A few books from Latin Amer­i­ca: 2666 by Rober­to Bolaño, “El hom­bre que ama­ba los per­ros” (just trans­lat­ed into Eng­lish as The man who loved dogs), by Leonar­do Padu­ra and El Tes­ti­go by Juan Vil­loro (I don’t think it has been trans­lat­ed into Eng­lish).

  • Paul Clifford says:

    Def­i­nite­ly Cor­mac McCarthy’s “The Road.” Not so sure if Bolano will last, but I’d have “The Sav­age Detec­tives” in my per­son­al list. No Hilary Man­tel yet? David Shields is an inter­est­ing choice, par­tic­u­lar­ly since I believe it is a cen­tu­ry that will be remem­bered more for it’s non-fic­tion, if the first fif­teen years are any­thing to go by.

  • Wendy Schiffer says:

    Oscar Wao is a def­i­nite. I agree with pre­vi­ous com­menters about David Mitchel­l’s books (ghost­writ­ten and cloud atlas) and cor­mac mccarthy’s. I thought white teeth and goon squad were over­rat­ed. Would love to see
    Richard ford’s frank bas­combe books added but not sure when they were writ­ten.

  • Don Kenner says:

    Franzen? Seri­ous­ly? This may be a good argu­ment for clos­ing the canon, or at least defer­ring to future gen­er­a­tions the selec­tion.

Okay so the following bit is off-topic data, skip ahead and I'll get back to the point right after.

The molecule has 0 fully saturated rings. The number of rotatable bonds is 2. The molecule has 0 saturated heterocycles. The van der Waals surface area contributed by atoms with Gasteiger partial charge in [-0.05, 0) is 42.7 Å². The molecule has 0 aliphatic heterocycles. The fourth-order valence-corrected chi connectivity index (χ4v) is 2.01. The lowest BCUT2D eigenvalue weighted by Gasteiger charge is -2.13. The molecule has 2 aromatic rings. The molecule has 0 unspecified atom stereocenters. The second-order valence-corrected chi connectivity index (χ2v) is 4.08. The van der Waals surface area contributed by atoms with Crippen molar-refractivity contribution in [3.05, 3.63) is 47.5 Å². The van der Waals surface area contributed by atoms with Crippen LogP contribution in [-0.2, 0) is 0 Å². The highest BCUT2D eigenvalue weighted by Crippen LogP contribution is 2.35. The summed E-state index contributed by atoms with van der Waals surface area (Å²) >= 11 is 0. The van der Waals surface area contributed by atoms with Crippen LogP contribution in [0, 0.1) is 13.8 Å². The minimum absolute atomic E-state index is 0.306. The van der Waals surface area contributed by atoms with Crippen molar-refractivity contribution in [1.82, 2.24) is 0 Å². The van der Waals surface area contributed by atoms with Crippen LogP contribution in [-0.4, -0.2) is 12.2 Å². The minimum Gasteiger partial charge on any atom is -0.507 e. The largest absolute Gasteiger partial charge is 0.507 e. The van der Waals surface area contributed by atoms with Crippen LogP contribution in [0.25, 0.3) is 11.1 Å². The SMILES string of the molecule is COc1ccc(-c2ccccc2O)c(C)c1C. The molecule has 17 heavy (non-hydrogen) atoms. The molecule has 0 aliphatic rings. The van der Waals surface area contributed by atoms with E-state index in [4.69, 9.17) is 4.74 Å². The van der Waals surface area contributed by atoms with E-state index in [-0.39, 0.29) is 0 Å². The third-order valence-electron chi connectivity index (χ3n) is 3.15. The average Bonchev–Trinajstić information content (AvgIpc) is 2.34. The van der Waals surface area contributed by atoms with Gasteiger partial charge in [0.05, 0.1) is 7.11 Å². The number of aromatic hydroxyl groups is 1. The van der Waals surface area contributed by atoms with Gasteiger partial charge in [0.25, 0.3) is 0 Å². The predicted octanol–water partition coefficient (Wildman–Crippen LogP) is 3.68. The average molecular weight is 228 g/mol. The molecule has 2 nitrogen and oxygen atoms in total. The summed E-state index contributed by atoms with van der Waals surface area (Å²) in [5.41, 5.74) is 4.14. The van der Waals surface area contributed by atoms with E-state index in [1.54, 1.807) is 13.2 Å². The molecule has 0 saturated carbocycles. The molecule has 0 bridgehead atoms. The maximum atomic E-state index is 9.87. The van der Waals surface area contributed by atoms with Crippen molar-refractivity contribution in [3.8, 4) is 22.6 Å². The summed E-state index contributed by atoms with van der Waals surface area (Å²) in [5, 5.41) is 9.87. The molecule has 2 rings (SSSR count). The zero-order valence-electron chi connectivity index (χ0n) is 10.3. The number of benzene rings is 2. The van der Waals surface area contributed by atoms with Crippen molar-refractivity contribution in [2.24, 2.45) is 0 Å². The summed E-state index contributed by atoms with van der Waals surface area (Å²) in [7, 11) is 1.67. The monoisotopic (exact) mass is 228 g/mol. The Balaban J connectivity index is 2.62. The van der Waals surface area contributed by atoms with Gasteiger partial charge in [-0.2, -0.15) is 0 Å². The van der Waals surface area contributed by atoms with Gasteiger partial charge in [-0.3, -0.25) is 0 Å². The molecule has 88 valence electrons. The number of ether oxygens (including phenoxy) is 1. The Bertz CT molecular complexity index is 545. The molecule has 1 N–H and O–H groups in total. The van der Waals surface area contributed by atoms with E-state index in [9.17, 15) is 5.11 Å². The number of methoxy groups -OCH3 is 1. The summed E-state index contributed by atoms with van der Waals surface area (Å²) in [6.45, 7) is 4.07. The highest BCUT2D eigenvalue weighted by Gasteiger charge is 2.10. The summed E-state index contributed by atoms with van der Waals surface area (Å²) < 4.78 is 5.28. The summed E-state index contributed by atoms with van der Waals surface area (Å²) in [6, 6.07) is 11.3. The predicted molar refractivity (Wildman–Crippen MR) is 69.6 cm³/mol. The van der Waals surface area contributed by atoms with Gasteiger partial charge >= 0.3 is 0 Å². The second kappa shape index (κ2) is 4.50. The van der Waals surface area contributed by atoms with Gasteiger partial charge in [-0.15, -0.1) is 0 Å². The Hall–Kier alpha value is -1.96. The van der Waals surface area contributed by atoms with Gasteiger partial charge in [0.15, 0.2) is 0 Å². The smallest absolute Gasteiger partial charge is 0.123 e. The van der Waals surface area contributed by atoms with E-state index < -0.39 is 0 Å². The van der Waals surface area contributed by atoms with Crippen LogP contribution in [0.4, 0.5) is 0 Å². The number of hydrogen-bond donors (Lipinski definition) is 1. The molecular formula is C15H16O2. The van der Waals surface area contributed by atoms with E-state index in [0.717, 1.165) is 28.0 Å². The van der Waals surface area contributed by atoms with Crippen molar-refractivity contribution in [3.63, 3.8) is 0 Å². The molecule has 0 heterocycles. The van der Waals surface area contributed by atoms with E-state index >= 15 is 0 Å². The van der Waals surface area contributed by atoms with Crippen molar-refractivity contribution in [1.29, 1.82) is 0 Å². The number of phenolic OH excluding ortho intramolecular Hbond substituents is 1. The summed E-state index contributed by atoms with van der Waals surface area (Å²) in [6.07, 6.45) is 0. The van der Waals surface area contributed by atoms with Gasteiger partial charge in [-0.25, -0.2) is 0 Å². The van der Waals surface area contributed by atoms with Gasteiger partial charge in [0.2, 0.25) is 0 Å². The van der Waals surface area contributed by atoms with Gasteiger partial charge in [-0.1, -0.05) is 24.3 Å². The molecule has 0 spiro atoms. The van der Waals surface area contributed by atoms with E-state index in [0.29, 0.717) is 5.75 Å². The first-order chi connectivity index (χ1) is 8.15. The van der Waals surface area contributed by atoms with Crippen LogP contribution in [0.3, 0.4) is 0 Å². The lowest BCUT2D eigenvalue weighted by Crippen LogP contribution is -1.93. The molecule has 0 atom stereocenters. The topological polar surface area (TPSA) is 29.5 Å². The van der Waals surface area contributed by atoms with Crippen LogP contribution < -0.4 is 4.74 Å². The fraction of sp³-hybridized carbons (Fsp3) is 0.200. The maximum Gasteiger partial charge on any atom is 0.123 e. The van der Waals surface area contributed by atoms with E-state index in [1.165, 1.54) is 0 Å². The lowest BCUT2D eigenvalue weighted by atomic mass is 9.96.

A low-rent, polit­i­cal, Updike wannabe.

    Roll these names across your tongue: Updike, Roth, Nabokov, Bel­low … Franzen. If the last one does­n’t stick in your throat you should prob­a­bly spend more time with real­i­ty TV and less with lit­er­a­ture.

    ‘Free­dom’ was a trav­es­ty. The fact that he’s too cool for twit­ter and gen­er­al­ly nasty to women writ­ers just seals the deal.

  • Mike F says:

    I came here to nom­i­nate Cloud Atlas, but some­one beat me to it! One of the most sur­pris­ing works of genius I have ever read. Also, I sec­ond the vote for Coet­zee made by anoth­er com­ment. The only one I agree with from the orig­i­nal list is White Teeth. And last­ly, I would like to but Bernard Mala­mud up for dis­cus­sion because I think he is one of the most under-read and under-appre­ci­at­ed authors for both casu­al read­ers and aca­d­e­mics alike!

  • Tracey Henderson says:

    ‘Glead’ for sure, my favourite and most read. Also ‘Cloud Atlas’ and the Har­ry Pot­ter books. ‘Mid­nights Chil­dren’ will also last the dis­tance.

  • Nick says:

    Noth­ing Amer­i­can.

  • Christine Mack says:

    The Book Thief by Markus Zusak